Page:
Image: Phuong Uyen Vo Hoang via Unsplash
Welcome to China Business News, NEO’s weekly roundup of top business developments as reported by news outlets in China and the region.
This week’s highlights:
- Siengine, a Chinese chip company founded by Geely, completed a nearly one billion RMB Series-A funding round. The round was led by Sequoia China, along with Neusoft Corporation, Beyond Capital and China Fortune-Tech Capital, among others. No post-investment valuation was disclosed. In March, Siengine received a strategic investment of several hundred million RMB from FAW Group. The financing gives the company a more comprehensive portfolio of investors to help get its products to car producers. Many investors are optimistic about Siengine’s further development, believing that Geely’s support can give Siengine a leg up over other startups. Siengine’s representatives believe that smart cockpit and self-driving system chips are the key to win competition in the smart cars sector. (Caixin)
- Tencent plans to close its NFT digital collection platform Phantom Core, sources close to the company revealed, including laying off its team and adjusting its business direction to avoid policy risks. Once Phantom Core is closed, Tencent will need to determine what to do with the assets purchased by platform users. The market rumor is that Phantom Core will be wholly transferred to a blockchain company in Hainan, with the launch of a new app to follow. However, Tencent insiders are refuting this version. People familiar with Tencent’s innovation sector also revealed that Tencent has made an overseas version of Phantom Core. In China, NFT digital collections are not classified as illegal businesses, and Chinese regulations do not touch NFT auctions. But NFT has the same technical basis as homogenized tokens, and in China there are fears as to whether NFT minting and circulation will be further incorporated into the regulatory policy in the context of the country’s crackdown on virtual currency trading. (Caixin)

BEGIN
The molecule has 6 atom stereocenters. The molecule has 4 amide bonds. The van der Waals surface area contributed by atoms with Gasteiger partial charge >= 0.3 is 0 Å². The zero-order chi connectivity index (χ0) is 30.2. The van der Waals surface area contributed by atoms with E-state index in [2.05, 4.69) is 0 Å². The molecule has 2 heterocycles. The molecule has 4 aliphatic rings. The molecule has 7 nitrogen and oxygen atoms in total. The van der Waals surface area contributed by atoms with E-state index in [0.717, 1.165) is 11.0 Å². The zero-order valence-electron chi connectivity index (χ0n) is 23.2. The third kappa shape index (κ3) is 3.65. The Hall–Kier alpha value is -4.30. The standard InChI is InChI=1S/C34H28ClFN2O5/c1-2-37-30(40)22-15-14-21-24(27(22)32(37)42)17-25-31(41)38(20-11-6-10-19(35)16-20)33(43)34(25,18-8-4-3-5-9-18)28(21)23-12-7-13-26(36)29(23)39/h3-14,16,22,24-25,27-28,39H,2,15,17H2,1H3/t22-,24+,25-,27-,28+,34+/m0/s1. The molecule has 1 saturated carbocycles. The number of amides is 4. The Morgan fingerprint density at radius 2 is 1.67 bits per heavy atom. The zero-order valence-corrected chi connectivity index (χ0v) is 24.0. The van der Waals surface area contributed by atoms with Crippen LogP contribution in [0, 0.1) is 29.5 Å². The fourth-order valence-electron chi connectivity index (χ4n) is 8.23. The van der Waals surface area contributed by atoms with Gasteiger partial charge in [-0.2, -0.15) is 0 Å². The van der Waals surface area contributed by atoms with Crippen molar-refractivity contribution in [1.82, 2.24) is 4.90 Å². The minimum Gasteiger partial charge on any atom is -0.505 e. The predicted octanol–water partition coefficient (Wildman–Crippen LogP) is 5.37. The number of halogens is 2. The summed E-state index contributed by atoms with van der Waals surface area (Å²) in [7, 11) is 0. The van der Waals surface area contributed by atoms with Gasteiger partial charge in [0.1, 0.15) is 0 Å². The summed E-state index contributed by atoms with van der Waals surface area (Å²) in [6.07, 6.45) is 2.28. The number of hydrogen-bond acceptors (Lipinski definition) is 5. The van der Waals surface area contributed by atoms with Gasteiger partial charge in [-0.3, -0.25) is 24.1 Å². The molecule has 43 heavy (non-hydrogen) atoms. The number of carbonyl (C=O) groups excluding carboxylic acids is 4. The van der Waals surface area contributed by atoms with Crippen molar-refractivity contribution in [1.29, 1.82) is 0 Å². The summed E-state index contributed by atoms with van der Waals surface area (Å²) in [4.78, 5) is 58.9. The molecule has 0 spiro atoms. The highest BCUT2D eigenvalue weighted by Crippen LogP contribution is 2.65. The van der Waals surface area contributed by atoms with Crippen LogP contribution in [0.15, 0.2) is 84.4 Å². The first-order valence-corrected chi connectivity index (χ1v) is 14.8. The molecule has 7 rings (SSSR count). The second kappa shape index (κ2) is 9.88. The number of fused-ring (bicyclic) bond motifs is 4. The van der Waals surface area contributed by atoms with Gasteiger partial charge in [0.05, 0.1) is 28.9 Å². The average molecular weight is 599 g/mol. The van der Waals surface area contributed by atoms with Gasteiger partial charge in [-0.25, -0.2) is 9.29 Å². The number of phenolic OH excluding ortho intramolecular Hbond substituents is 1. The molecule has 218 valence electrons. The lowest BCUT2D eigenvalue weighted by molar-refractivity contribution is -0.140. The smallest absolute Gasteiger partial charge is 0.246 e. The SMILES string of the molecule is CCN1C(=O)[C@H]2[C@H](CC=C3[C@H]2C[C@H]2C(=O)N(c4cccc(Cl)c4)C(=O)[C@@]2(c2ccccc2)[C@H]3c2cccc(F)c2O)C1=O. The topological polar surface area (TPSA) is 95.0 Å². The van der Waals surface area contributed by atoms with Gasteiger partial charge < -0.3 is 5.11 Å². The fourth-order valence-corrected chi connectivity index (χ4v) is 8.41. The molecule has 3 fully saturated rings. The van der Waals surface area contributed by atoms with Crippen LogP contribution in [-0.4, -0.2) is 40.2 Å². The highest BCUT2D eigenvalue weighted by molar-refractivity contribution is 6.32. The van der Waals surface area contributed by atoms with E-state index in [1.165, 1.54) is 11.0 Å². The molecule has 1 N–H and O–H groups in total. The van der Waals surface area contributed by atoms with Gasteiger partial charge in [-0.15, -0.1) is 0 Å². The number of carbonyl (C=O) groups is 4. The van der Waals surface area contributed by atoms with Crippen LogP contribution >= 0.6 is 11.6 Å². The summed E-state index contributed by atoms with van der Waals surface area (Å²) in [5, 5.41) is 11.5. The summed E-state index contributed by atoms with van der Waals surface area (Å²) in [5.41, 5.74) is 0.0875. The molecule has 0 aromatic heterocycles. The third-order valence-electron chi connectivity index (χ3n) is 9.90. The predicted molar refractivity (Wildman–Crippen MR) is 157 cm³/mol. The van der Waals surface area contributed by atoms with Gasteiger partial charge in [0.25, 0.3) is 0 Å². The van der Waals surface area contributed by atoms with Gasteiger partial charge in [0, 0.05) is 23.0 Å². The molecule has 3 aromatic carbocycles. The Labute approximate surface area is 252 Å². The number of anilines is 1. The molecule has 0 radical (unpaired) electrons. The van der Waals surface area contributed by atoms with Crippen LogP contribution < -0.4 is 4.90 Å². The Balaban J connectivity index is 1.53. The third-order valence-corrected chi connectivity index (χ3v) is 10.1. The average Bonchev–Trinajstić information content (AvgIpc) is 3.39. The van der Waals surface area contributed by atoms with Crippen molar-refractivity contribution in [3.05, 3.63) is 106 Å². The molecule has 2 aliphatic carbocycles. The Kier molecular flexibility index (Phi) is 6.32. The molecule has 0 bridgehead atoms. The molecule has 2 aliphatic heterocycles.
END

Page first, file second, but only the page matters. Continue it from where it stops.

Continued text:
- Didi, the world’s leading mobile transportation platform, was fined more than eight billion RMB for violating cybersecurity law. A source in China’s State Internet Information Office said the administrative penalties imposed on Didi are different from general administrative penalties and have special characteristics. The company did not follow the relevant laws and regulatory requirements to implement network security, data security and personal information protection obligations, according to the source. The regulatory departments ordered Didi to correct the situation, but the company hasn’t yet carried out a comprehensive and in-depth rectification, officials said. (China News Center)